Events – Highlights

Rose Collis has initiated and participated in a diverse variety of public engagement events – everything from presentations at national and local art galleries and museums, to conferences and launches, with many linked to her stage and literary work.

This section features selected highlights from the last 15 years.

‘She’s something of a human encyclopaedia, Rose Collis…as curious as a child, a trait that’s led to her writing books on a wide range of esoteric subjects. Collis is a character in herself; in the future, surely someone will be singing a song about her.’

Nione Meakin, The Argus

‘She has a love for her craft and is able to communicate that to anyone wanting to listen or read.’                           G-Scene

Since her election to Equity’s LGBT+ Equalities Committee in June 2017 – the only lesbian committee member – Rose Collis has been working tirelessly to help progress its two-year plan of aims and objectives (see event details below).

This has included being an official delegate at both the union’s Annual Representative Conference in May 2018, proposing and speaking to the Committee’s motion and attending several important fringe events, and representing the Union at the 2018 TUC LGBT+ Annual Conference.

Below is the text of the Committee’s TUC motion – which was supported by many union comrades – and Rose’s speech, which was rewarded with rapt attention, followed by great applause by the conference:


The plight of LGBT+ refugees and asylum seekers in the UK, some of whom are or may be performers, creative workers and other professionals,  exposes them to degrading treatment from the Home Office and/or Department for Work and Pensions, including having to undergo humiliating examinations  to ‘prove’ their sexual orientation.

The ongoing mishandled BREXIT process, and the UK’s resulting withdrawal from the EU Charter of Fundamental Rights, reduces further legal safeguards for those seeking asylum in the UK, and in particular their opportunity to seek legal redress for mistreatment in the handling of applications to gain residency and formal legal status. We call upon Conference to work concertedly with all those organisations representing the interests of refugees and asylum seekers, to underline the specific exposure of LGBT+ people to the loss of fundamental legal protections as a result of BREXIT, and that a specific lobbying strategy is deployed during the passage of the EU Withdrawal Bill to ensure that appropriate legal safeguards are devised and adopted into domestic legislation. This should include working with public sector unions, including PCS, who represent workers in departments such as Home Office, DWP and other public services, to ensure we are campaigning against policies, not the workers.’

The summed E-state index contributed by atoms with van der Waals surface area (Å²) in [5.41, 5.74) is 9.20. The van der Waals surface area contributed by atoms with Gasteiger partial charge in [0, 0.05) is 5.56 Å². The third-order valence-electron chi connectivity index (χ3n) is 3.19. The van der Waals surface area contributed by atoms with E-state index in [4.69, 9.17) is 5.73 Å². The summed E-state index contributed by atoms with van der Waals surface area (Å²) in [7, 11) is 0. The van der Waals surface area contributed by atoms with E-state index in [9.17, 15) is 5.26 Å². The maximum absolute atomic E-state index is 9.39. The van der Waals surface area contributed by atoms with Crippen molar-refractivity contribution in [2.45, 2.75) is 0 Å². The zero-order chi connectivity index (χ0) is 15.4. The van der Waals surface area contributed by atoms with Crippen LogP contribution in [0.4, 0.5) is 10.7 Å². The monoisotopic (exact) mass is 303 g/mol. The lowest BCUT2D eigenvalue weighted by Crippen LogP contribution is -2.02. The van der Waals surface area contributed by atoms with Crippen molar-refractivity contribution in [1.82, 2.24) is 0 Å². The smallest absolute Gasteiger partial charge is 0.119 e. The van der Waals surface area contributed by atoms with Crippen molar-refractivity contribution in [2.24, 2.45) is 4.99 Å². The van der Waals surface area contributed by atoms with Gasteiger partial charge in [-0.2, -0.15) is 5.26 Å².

Conference, our motion is demanding clarity, assurances and certainty in a time of almost unprecedented political and economic insecurity, doubt and uncertainty. With a government that is content to abandon the social and economic union of Europe, it falls upon us — the union movement — to try and ensure that some of the most vulnerable individuals in the Commonwealth and elsewhere, who come to these shores seeking refuge and asylum from persecution, are not abandoned as well.

The most recent Home Office figures reveal that, out of the 3,535 asylum applications made by persecuted LGBT people, more than two-thirds were rejected. The problems and dangers facing these people cannot be exaggerated or over-stated, nor can they be ignored. And, when the UK is outside the EU, LGBT+ people could find it even harder to rely on rights guaranteed by the European Convention on Human Rights.

The Stonewall report, No Safe Refuge, states, ‘As a last resort, Britain might promise a life of safety and dignity. Gaining refuge is considered by many the only chance to survive.’ Yet, ‘Each year, thousands of asylum seekers are placed in detention in Britain. And Britain is one of the few countries in the world that practises indefinite detention.’